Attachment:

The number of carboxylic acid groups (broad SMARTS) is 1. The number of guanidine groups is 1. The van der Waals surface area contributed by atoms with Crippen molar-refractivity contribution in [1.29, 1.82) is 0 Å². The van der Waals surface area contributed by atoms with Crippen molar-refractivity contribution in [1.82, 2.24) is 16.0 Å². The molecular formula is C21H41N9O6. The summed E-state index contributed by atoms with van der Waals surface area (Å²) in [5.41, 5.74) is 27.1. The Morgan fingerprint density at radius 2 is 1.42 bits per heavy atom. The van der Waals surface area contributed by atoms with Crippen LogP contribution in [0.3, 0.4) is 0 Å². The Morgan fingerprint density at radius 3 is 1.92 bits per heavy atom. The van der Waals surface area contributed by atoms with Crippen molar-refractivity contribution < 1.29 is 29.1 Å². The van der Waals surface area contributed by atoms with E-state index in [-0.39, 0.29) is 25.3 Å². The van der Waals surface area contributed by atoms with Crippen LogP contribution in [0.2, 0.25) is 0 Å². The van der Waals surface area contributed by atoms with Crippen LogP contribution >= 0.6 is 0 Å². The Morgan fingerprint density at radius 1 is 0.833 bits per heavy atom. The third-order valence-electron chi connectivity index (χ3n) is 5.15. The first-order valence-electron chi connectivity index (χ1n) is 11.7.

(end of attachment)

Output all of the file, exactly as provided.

The number of carboxylic acid groups (broad SMARTS) is 1. The number of guanidine groups is 1. The van der Waals surface area contributed by atoms with Crippen molar-refractivity contribution in [1.29, 1.82) is 0 Å². The van der Waals surface area contributed by atoms with Crippen molar-refractivity contribution in [1.82, 2.24) is 16.0 Å². The molecular formula is C21H41N9O6. The summed E-state index contributed by atoms with van der Waals surface area (Å²) in [5.41, 5.74) is 27.1. The Morgan fingerprint density at radius 2 is 1.42 bits per heavy atom. The van der Waals surface area contributed by atoms with Crippen LogP contribution in [0.3, 0.4) is 0 Å². The Morgan fingerprint density at radius 3 is 1.92 bits per heavy atom. The van der Waals surface area contributed by atoms with Crippen molar-refractivity contribution < 1.29 is 29.1 Å². The van der Waals surface area contributed by atoms with E-state index in [-0.39, 0.29) is 25.3 Å². The van der Waals surface area contributed by atoms with Crippen LogP contribution in [0.2, 0.25) is 0 Å². The van der Waals surface area contributed by atoms with Crippen LogP contribution >= 0.6 is 0 Å². The Morgan fingerprint density at radius 1 is 0.833 bits per heavy atom. The third-order valence-electron chi connectivity index (χ3n) is 5.15. The first-order valence-electron chi connectivity index (χ1n) is 11.7.